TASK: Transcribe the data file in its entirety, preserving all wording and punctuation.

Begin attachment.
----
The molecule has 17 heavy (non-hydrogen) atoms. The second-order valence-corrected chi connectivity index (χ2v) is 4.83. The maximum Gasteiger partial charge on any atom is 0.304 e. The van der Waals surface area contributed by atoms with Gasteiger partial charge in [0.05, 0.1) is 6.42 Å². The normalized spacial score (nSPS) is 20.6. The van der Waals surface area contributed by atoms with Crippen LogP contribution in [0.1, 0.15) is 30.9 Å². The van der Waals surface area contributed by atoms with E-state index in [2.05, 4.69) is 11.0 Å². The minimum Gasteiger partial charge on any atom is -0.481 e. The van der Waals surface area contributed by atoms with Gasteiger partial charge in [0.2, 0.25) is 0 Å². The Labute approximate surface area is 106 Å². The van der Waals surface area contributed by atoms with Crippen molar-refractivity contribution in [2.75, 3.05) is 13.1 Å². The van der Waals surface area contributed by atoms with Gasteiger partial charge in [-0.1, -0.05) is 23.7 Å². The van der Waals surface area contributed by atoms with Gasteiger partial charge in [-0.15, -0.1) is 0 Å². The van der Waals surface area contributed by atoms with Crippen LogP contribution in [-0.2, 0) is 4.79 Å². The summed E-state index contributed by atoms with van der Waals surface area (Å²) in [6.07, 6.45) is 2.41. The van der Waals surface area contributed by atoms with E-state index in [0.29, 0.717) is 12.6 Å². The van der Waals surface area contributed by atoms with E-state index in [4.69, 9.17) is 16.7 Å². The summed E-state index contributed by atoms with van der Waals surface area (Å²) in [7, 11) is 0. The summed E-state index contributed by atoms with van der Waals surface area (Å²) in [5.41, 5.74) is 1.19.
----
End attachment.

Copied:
The molecule has 17 heavy (non-hydrogen) atoms. The second-order valence-corrected chi connectivity index (χ2v) is 4.83. The maximum Gasteiger partial charge on any atom is 0.304 e. The van der Waals surface area contributed by atoms with Gasteiger partial charge in [0.05, 0.1) is 6.42 Å². The normalized spacial score (nSPS) is 20.6. The van der Waals surface area contributed by atoms with Crippen LogP contribution in [0.1, 0.15) is 30.9 Å². The van der Waals surface area contributed by atoms with E-state index in [2.05, 4.69) is 11.0 Å². The minimum Gasteiger partial charge on any atom is -0.481 e. The van der Waals surface area contributed by atoms with Gasteiger partial charge in [0.2, 0.25) is 0 Å². The Labute approximate surface area is 106 Å². The van der Waals surface area contributed by atoms with Crippen molar-refractivity contribution in [2.75, 3.05) is 13.1 Å². The van der Waals surface area contributed by atoms with Gasteiger partial charge in [-0.1, -0.05) is 23.7 Å². The van der Waals surface area contributed by atoms with Gasteiger partial charge in [-0.15, -0.1) is 0 Å². The van der Waals surface area contributed by atoms with Crippen LogP contribution in [-0.2, 0) is 4.79 Å². The summed E-state index contributed by atoms with van der Waals surface area (Å²) in [6.07, 6.45) is 2.41. The van der Waals surface area contributed by atoms with E-state index in [0.29, 0.717) is 12.6 Å². The van der Waals surface area contributed by atoms with E-state index in [4.69, 9.17) is 16.7 Å². The summed E-state index contributed by atoms with van der Waals surface area (Å²) in [7, 11) is 0. The summed E-state index contributed by atoms with van der Waals surface area (Å²) in [5.41, 5.74) is 1.19.